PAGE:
# Thévenin and Norton circuits Exercise

• Guillem_dlc
In summary, the author is trying to solve an equation that has three unknowns. The first two are the current source and the control variable. The third is the mesh resistance. The first two are solved and the third is given as 2Ω.
Guillem_dlc
Homework Statement
In the circuit of the figure, determine:

1. Equivalent Thévenin and Norton circuits, viewed from terminals A and B.

2. Value of the load resistance ##R_C## connected between A and B for the circuit to work at maximum power transfer conditions.

3. The power in the load resistor deduced in the previous section.

4. The power in the load resistor in the event that its value is twice that calculated in section 2.
Relevant Equations
Thévenin and Norton
Figure:

My attempt at a solution:

a) ##\boxed{V_{TH}}##
• Current source equations ##\rightarrow \boxed{2=I_2-I_1}##
• Control variable equations ##\rightarrow V_1=4I_2\rightarrow \boxed{0=4I_2-V_1}##
• Super Mesh ##\rightarrow -0,5V_1+2I_1+I_2(4+8)-8I_3=0\rghtarrow \boxed{0=2I_1+12I_2-8I_3-0,5V_1}##
• Mesh 3 ##\rightarrow 16I_3-8I_2=0\rightarrow \boxed{-8I_2+16I_3=0}##
$$\boxed{I_1=-1,5\, \textrm{A}\qquad I_2=0,5\, \textrm{A}\qquad I_3=0,25\, \textrm{A}\qquad V_1=2\, \textrm{V}}$$

We know that ##\rightarrow V_B=V_{TH}##
$$V_A=0+1,5\cdot 2=3\, \textrm{V}$$
$$V_B=V_A+1-0,5\cdot 4=2\, \textrm{V}$$
$$\boxed{V_{TH}=2\, \textrm{V}}$$
##\boxed{R_{TH}}##

$$\dfrac{1}{R_{TH}}=\dfrac16+\dfrac18+\dfrac18 \rightarrow \boxed{R_{TH}=2,4\, \Omega}$$

$$V_1\rightarrow -1+I_1+I_2+I_3=0\rightarrow$$
$$\rightarrow 1=\dfrac{V_1}{8}+\dfrac{V_1}{8}+\dfrac{V_1}{6}\rightarrow$$
$$\rightarrow 12=3V_1+2V_1=5V_1\rightarrow$$
$$\boxed{V_1=\dfrac{12}{5}=2,4\, \Omega}$$
$$V_1=R_{TH}\rightarrow \boxed{R_{TH}=2,4\, \Omega}$$
##\boxed{I_N}##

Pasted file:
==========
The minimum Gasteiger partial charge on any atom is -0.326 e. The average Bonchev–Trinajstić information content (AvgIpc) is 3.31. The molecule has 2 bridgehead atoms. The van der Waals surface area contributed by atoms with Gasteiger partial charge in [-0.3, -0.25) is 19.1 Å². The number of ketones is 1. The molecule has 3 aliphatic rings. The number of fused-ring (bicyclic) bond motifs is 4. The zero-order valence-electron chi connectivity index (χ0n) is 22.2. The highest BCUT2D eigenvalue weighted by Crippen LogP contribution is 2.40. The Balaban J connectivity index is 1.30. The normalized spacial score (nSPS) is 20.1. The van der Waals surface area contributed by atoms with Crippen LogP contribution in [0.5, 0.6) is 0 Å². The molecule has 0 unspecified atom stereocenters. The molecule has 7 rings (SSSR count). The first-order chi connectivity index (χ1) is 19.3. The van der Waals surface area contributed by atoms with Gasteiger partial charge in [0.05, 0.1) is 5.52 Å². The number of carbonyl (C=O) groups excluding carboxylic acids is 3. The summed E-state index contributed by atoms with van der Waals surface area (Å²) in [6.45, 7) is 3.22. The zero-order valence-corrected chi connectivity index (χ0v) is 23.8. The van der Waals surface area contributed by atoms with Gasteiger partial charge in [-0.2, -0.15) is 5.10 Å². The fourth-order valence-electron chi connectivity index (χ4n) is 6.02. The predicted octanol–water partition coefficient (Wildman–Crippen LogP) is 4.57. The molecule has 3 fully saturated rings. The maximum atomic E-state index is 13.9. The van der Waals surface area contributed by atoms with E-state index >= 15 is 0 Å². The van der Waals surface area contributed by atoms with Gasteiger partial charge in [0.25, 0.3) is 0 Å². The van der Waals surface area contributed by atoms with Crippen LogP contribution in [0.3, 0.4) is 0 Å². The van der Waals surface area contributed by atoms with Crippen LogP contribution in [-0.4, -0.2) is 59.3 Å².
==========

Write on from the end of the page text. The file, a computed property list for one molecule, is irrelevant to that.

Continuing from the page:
• Current equations: ##\boxed{2=I_N-I_2}##
• ##S\rightarrow \boxed{4I_N+2I_2-0,5V_1=0}##
• ##V_1=4I_1\rightarrow \boxed{0=4I_N-V_1}##
$$\boxed{I_N=1\, \textrm{A}}$$
$$R_{TH}=\dfrac{V_{TH}}{I_N}=2\, \Omega \rightarrow \boxed{R_{TH}=2\, \Omega}$$
I was doing this exercise and the time to calculate the intensity and the Norton resistance doesn't add up... I've done it in different ways and I don't know where I fail. I don't know which one is right.

Well, since you've no replies yet and we don't want you to feel neglected...

I’m no expert and I haven’t checked much of your work. But this might help…

The supermesh (with my limited knowledge) will consist of the left and middle loops only - because they share the current source. The right-hand loop is not part of the supermesh.

So. my supermesh equation would be (starting on the negative side of the voltage source and going clockwise):

##0.5V_1 - 4I_2 -8(I_2 – I_3) - 2I_1= 0##

Also, avoid writing down things like ##V_1 = 2.4Ω##. A voltage can't equal a resistance. It suggests you are confused.

Note you could simplify the problem. Replace the two parallel 8Ω resistors by a single 4Ω; this gives you an easier circuit to analyse.

If you are struggling with supermesh analysis, there are some good YouTube videos.

I have found the error. It's working fine now.

## 1. What is the purpose of Thévenin and Norton circuits?

Thévenin and Norton circuits are used to simplify complex circuits into simpler equivalent circuits, making it easier to analyze and understand their behavior.

## 2. How do you calculate the Thévenin equivalent resistance?

The Thévenin equivalent resistance is calculated by removing all sources from the original circuit and calculating the resistance between the two terminals of the circuit.

## 3. How do you calculate the Thévenin voltage and Norton current?

The Thévenin voltage is calculated by measuring the voltage across the two terminals of the circuit with all sources removed. The Norton current is calculated by dividing the Thévenin voltage by the Thévenin equivalent resistance.

## 4. What is the main difference between Thévenin and Norton circuits?

The main difference is that Thévenin circuits use a voltage source in series with a resistance, while Norton circuits use a current source in parallel with a resistance.

## 5. Can Thévenin and Norton circuits be used for any circuit?

Yes, Thévenin and Norton circuits can be used for any linear circuit with resistors, independent sources, and dependent sources.

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